Meanwhile, the further decline in US yields would - in theory - also weaken the dollar and help riskier currencies like the rand and Mexican peso, while benefiting carry trades involving the Indonesian rupee and the Russian ruble according to Vasileios Gkionakis, head of FX strategy at Banque Lombard Odier & Cie SA in Geneva.
Of course, once the Fed launches YCC, it will only make the asset bubble - which has already resulted in 20-year-old Robinhood traders taking their lives when trades go wrong - even bigger, as assets becoming fully disconnected from underlying fundamentals. Meanwhile, 10-year yields are negative for nine of 25 developed markets tracked by Bloomberg, while the rest stand well below their one-year averages: "It’s a precarious bubble that could eventually burst, should the wall of stimulus spur inflation down the road and eat into investors’ profits" Bloomberg notes.
Regardless of the risks, the notion that central banks are approaching some sort of curve control is here to stay, as is yet another milestone in central banks' takeover of the bond market, as YCC will further eliminate any information about future inflation the yield curve would otherwise convey, leaving precious metals such as gold the only true inflation hedge. Still, as Bloomberg concludes, the key lesson from the 2008 crisis was that policy makers need to intervene quickly, and investors now expect them to consider any weapon at their disposal.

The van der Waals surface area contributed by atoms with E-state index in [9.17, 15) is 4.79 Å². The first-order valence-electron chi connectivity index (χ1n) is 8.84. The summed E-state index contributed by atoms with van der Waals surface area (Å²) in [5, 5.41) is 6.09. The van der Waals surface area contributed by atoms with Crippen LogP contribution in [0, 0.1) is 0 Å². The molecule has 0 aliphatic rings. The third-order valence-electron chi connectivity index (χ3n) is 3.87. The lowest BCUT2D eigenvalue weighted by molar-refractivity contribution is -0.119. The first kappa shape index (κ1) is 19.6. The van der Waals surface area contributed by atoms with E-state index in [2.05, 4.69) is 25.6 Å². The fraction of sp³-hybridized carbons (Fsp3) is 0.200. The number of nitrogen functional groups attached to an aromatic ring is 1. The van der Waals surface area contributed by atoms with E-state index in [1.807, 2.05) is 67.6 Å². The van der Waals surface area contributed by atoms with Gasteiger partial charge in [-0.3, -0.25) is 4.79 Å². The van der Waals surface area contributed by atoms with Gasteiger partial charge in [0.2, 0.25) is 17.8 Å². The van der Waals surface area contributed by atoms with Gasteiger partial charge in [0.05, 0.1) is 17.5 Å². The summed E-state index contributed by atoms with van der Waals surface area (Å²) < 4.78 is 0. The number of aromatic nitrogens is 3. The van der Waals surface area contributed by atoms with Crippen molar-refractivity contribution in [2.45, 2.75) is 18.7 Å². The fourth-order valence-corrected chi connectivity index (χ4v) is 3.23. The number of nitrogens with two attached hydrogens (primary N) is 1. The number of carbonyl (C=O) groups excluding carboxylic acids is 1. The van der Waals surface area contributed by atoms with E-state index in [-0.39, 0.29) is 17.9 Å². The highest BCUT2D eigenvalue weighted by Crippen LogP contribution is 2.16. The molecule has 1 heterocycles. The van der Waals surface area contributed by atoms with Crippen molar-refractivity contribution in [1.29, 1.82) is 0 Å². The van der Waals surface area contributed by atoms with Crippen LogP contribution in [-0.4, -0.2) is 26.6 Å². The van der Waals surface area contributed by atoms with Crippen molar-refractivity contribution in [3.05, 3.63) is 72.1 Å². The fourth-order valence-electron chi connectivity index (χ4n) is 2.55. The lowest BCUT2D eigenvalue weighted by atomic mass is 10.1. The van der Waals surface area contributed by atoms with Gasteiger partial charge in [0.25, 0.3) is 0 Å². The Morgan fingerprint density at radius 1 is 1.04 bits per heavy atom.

“Policy makers tightened up the banking system so much that the markets became too big to fail,” said Mark Nash, the head of fixed income at Merian Global Investors in London. "Now they have no choice but to keep them working."
Indeed, as JPMorgan asked over the weekend, in a world where trillions are created out of thin air every month, why not just own anything? After all, at this point the Fed will never again allow the market to drop and the US central bank will keep doubling down to preserve risk asset prices until finally it loses control over everything.